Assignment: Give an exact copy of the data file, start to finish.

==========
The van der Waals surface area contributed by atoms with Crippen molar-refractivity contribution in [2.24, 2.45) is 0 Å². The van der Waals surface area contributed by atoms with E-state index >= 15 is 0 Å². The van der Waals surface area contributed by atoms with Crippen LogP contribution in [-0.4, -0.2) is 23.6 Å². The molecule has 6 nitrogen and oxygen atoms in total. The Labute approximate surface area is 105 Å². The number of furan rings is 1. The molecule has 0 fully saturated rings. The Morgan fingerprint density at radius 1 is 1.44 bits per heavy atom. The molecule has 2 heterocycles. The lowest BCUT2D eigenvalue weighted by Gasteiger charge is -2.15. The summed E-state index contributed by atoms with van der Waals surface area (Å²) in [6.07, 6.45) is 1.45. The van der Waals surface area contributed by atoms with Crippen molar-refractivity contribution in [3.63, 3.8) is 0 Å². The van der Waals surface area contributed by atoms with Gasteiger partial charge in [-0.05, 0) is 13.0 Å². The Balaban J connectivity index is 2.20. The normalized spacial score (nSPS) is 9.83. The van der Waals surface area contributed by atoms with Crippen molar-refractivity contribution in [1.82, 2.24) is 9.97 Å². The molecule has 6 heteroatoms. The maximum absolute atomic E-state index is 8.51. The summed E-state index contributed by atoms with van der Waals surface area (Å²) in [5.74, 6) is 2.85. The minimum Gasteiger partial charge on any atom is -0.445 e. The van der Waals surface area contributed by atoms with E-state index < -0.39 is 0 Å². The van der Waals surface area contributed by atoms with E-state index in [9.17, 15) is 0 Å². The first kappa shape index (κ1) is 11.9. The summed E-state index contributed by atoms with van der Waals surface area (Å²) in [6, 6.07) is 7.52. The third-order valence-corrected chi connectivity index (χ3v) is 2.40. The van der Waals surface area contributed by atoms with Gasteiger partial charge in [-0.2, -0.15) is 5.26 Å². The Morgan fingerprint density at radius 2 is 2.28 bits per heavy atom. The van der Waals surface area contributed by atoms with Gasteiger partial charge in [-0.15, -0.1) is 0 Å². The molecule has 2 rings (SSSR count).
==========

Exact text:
The van der Waals surface area contributed by atoms with Crippen molar-refractivity contribution in [2.24, 2.45) is 0 Å². The van der Waals surface area contributed by atoms with E-state index >= 15 is 0 Å². The van der Waals surface area contributed by atoms with Crippen LogP contribution in [-0.4, -0.2) is 23.6 Å². The molecule has 6 nitrogen and oxygen atoms in total. The Labute approximate surface area is 105 Å². The number of furan rings is 1. The molecule has 0 fully saturated rings. The Morgan fingerprint density at radius 1 is 1.44 bits per heavy atom. The molecule has 2 heterocycles. The lowest BCUT2D eigenvalue weighted by Gasteiger charge is -2.15. The summed E-state index contributed by atoms with van der Waals surface area (Å²) in [6.07, 6.45) is 1.45. The van der Waals surface area contributed by atoms with Crippen molar-refractivity contribution in [3.63, 3.8) is 0 Å². The van der Waals surface area contributed by atoms with Gasteiger partial charge in [-0.05, 0) is 13.0 Å². The Balaban J connectivity index is 2.20. The normalized spacial score (nSPS) is 9.83. The van der Waals surface area contributed by atoms with Crippen molar-refractivity contribution in [1.82, 2.24) is 9.97 Å². The molecule has 6 heteroatoms. The maximum absolute atomic E-state index is 8.51. The summed E-state index contributed by atoms with van der Waals surface area (Å²) in [5.74, 6) is 2.85. The minimum Gasteiger partial charge on any atom is -0.445 e. The van der Waals surface area contributed by atoms with E-state index < -0.39 is 0 Å². The van der Waals surface area contributed by atoms with E-state index in [9.17, 15) is 0 Å². The first kappa shape index (κ1) is 11.9. The summed E-state index contributed by atoms with van der Waals surface area (Å²) in [6, 6.07) is 7.52. The third-order valence-corrected chi connectivity index (χ3v) is 2.40. The van der Waals surface area contributed by atoms with Gasteiger partial charge in [-0.2, -0.15) is 5.26 Å². The Morgan fingerprint density at radius 2 is 2.28 bits per heavy atom. The van der Waals surface area contributed by atoms with Gasteiger partial charge in [-0.15, -0.1) is 0 Å². The molecule has 2 rings (SSSR count).